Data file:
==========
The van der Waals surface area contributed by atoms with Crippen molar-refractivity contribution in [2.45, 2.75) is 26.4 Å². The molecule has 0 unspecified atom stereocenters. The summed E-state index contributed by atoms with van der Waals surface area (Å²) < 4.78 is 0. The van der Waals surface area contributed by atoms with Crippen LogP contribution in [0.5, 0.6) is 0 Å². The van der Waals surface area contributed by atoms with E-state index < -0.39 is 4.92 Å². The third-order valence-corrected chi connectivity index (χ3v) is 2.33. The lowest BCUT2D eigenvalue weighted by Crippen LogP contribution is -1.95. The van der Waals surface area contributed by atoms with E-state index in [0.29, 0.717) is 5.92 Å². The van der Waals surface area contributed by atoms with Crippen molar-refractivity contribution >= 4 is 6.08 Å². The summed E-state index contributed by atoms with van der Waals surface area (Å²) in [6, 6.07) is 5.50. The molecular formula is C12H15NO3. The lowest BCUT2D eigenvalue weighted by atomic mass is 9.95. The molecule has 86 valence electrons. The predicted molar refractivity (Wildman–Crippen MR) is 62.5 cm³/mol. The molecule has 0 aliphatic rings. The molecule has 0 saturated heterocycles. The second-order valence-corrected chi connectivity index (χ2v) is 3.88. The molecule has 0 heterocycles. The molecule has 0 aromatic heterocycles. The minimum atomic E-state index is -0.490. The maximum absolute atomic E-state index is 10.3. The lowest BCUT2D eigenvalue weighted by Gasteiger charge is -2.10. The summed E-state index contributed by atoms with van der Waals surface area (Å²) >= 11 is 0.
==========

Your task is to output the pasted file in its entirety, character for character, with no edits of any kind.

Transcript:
The van der Waals surface area contributed by atoms with Crippen molar-refractivity contribution in [2.45, 2.75) is 26.4 Å². The molecule has 0 unspecified atom stereocenters. The summed E-state index contributed by atoms with van der Waals surface area (Å²) < 4.78 is 0. The van der Waals surface area contributed by atoms with Crippen LogP contribution in [0.5, 0.6) is 0 Å². The van der Waals surface area contributed by atoms with E-state index < -0.39 is 4.92 Å². The third-order valence-corrected chi connectivity index (χ3v) is 2.33. The lowest BCUT2D eigenvalue weighted by Crippen LogP contribution is -1.95. The van der Waals surface area contributed by atoms with E-state index in [0.29, 0.717) is 5.92 Å². The van der Waals surface area contributed by atoms with Crippen molar-refractivity contribution >= 4 is 6.08 Å². The summed E-state index contributed by atoms with van der Waals surface area (Å²) in [6, 6.07) is 5.50. The molecular formula is C12H15NO3. The lowest BCUT2D eigenvalue weighted by atomic mass is 9.95. The molecule has 86 valence electrons. The predicted molar refractivity (Wildman–Crippen MR) is 62.5 cm³/mol. The molecule has 0 aliphatic rings. The molecule has 0 saturated heterocycles. The second-order valence-corrected chi connectivity index (χ2v) is 3.88. The molecule has 0 heterocycles. The molecule has 0 aromatic heterocycles. The minimum atomic E-state index is -0.490. The maximum absolute atomic E-state index is 10.3. The lowest BCUT2D eigenvalue weighted by Gasteiger charge is -2.10. The summed E-state index contributed by atoms with van der Waals surface area (Å²) >= 11 is 0.